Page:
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Again and again British politicians, commentators and celebrities intone that 'The War on Drugs has failed'. They then say that this is an argument for abandoning all attempts to reduce drug use through the criminal law. Peter Hitchens shows that in Britain there has been no serious 'war on drugs' since 1971, when a Tory government adopted a Labour plan to implement the revolutionary Wootton report. This gave cannabis, the most widely used illegal substance, a special legal status as a supposedly 'soft' drug (in fact, Hitchens argues, it is at least as dangerous as heroin and cocaine because of the threat it poses to mental health). It began a progressive reduction of penalties for possession, and effectively disarmed the police. This process still continues, behind a screen of falsely 'tough' rhetoric from politicians. Far from there being a 'war on drugs', there has been a covert surrender to drugs, concealed behind an official obeisance to international treaty obligations. To all intents and purposes, cannabis is legal in Britain, and other major drugs are not far behind. In The War We Never Fought, Hitchens uncovers the secret history of the government's true attitude, and the increasing recruitment of the police and courts to covert decriminalisation initiatives, and contrasts it with the rhetoric. Whatever and whoever is to blame for the undoubted mess of Britain's drug policy, it is not 'prohibition' or a 'war on drugs', for neither exists.

American Pain

How a Young Felon and His Ring of Doctors Unleashed America’s Deadliest Drug Epidemic

Author: John Temple

Publisher: Rowman & Littlefield

ISBN: 1493019597

Category: True Crime

Page: 304

View: 394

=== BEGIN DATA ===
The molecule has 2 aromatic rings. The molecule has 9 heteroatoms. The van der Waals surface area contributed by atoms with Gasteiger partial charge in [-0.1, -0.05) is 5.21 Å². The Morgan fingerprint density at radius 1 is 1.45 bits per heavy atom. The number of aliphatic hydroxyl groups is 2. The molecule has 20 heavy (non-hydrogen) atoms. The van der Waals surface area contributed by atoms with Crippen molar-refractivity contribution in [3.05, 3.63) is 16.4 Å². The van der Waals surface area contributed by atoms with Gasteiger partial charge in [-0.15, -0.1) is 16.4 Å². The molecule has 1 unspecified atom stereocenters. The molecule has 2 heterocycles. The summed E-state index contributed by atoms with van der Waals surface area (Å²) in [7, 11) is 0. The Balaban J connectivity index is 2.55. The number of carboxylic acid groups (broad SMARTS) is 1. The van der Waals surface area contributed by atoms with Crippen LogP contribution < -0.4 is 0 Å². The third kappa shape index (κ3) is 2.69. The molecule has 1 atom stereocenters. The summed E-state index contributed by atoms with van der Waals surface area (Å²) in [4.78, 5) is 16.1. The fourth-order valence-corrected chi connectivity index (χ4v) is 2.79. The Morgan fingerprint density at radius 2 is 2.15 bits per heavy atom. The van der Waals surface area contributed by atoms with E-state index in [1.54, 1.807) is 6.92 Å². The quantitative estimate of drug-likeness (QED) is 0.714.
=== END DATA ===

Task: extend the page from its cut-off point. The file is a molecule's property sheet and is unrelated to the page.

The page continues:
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* Finalist for the Edgar® Award in Best Fact Crime * New York Post, “The Post’s Favorite Books of 2015” * Suspense Magazine’s “Best True Crime Books of 2015” * Foreword Reviews’ INDIEFAB Book of the Year in True Crime * Publishers Weekly, Big Indie Book of Fall 2015 The king of the Florida pill mills was American Pain, a mega-clinic expressly created to serve addicts posing as patients. From a fortress-like former bank building, American Pain’s doctors distributed massive quantities of oxycodone to hundreds of customers a day, mostly traffickers and addicts who came by the vanload. Inked muscle-heads ran the clinic’s security. Former strippers operated the pharmacy, counting out pills and stashing cash in garbage bags. Under their lab coats, the doctors carried guns—and it was all legal… sort of. American Pain was the brainchild of Chris George, a 27-year-old convicted drug felon. The son of a South Florida home builder, Chris George grew up in ultra-rich Wellington, where Bill Gates, Springsteen, and Madonna kept houses. Thick-necked from weightlifting, he and his twin brother hung out with mobsters, invested in strip clubs, brawled with cops, and grinned for their mug shots. After the housing market stalled, a local doctor clued in the brothers to the burgeoning underground market for lightly regulated prescription painkillers. In Florida, pain clinics could dispense the meds, and no one tracked the patients. Seizing the opportunity, Chris George teamed up with the doctor, and word got out. Just two years later Chris had raked in $40 million, and 90 percent of the pills his doctors prescribed flowed north to feed the rest of the country’s insatiable narcotics addiction. Meanwhile, hundreds more pain clinics in the mold of American Pain had popped up in the Sunshine State, creating a gigantic new drug industry. American Pain chronicles the rise and fall of this game-changing pill mill, and how it helped tip the nation into its current opioid crisis, the deadliest drug epidemic in American history. The narrative swings back and forth between Florida and Kentucky, and is populated by a gaudy and diverse cast of characters. This includes the incongruous band of wealthy bad boys, thugs and esteemed physicians who built American Pain, as well as penniless Kentucky clans who transformed themselves into painkiller trafficking rings. It includes addicts whose lives were devastated by American Pain’s drugs, and the federal agents and grieving mothers who labored for years to bring the clinic’s crew to justice.